For many years, the Isla-refinery has been at the center of public debate due to its actions causing environmental pollution and affecting public health. These public voices became increasingly fueled with scientific knowledge. For example, in 1976 Elgershuizen and De Kruijf concerned with the impact of oil-spills on coral reefs (“Toxicity of crude oils and dispersant to the stony coral Madracis mirabilis”, Marine Pollution Bulletin, 7 (2), pp. 22-25,1976). And recently, Pulster (University of South Florida) published her PhD thesis that concerns with the huge amounts of PAHs (polycyclic aromatic hydrocarbons), particulate matter and sulfur dioxide emitted by the Isla-refinery that have been contaminating the air people breathe day after day. Yet, we can add a new study to the huge list of researches carried out so far: “Using trace elements to detect oil refinery pollution on Curaçao”. Following a geochemical approach, Fitz (Pennsylvania State University; Schreyer Honors College) investigated in her thesis the soil on Curaçao in order to determine the abundance of several trace elements, including vanadium (V). Indeed, for many years SMOC has been warning for the emissions of vanadium. A few years ago, TNO confirmed that the green substance, deposited on houses leeward the Isla(BOO)-refinery, contains vanadium pentoxide (V2O5) which can affect public health in myriad of ways. With Fitz, we have a new warning. She concludes (p. 32):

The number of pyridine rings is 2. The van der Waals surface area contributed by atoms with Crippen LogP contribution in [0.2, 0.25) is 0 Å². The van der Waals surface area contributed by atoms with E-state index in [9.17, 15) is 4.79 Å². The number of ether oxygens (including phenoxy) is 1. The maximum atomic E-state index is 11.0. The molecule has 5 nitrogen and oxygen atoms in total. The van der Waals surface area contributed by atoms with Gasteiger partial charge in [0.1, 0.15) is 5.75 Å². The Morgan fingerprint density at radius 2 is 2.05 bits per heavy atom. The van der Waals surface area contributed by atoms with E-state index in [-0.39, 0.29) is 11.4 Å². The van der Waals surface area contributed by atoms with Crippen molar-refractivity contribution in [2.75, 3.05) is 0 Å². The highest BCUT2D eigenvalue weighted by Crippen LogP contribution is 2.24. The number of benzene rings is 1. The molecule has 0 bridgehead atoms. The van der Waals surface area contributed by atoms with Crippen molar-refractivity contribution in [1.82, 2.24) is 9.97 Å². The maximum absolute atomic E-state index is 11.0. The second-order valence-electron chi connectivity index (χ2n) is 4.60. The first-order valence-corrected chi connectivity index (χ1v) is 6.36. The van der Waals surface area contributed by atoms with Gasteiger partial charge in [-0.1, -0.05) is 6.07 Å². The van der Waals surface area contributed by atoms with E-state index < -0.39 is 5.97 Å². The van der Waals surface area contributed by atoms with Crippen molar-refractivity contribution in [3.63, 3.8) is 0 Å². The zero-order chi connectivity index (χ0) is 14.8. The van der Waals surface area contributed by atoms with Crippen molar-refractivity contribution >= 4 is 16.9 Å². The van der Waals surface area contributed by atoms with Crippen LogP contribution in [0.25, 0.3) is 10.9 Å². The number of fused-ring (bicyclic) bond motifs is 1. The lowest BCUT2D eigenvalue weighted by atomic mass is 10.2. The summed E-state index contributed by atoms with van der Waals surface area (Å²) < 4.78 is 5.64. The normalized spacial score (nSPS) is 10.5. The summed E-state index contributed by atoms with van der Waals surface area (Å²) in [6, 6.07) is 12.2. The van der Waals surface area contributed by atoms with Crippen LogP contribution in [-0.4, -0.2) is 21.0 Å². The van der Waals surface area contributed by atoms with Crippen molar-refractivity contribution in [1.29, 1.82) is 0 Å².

,,Trace elements such as V, Ni, and Cu, were used to trace potential pollution from the Isla Oil Refinery on Curaçao. Both soil sample and mud core data must be taken into consideration before concluding whether or not there is refinery pollution in the terrestrial environment of the island. The soil data maps shown in Figures 3, 4, 6, and 7 indicate that the concentration of Ni and Cu both increased between 1992 and 2014. Calculating tau values of elements in the soil showed that compared to the parent rock material, there was more Ni, V, and Cu close to the refinery than in other areas of the island. These results indicate that soil pollution from the refinery is a likely possibility…..Overall, there is a real possibility that the Isla Oil Refinery is significantly impacting Curaçao’s terrestrial environment. More data and more varieties of data would need to be analyzed for this proposition to be conclusive, though. Analyzing the tree cores, additional mud cores, a greater number of sediment samples, and possibly collecting air samples would all be beneficial next steps to continue the investigation.’’
Clearly, this is a wake-up-call –in a row of many scientific studies- for the Curacao Government to maintain the Isla-refinery. For further reading, see: sporenelementenstudieisla.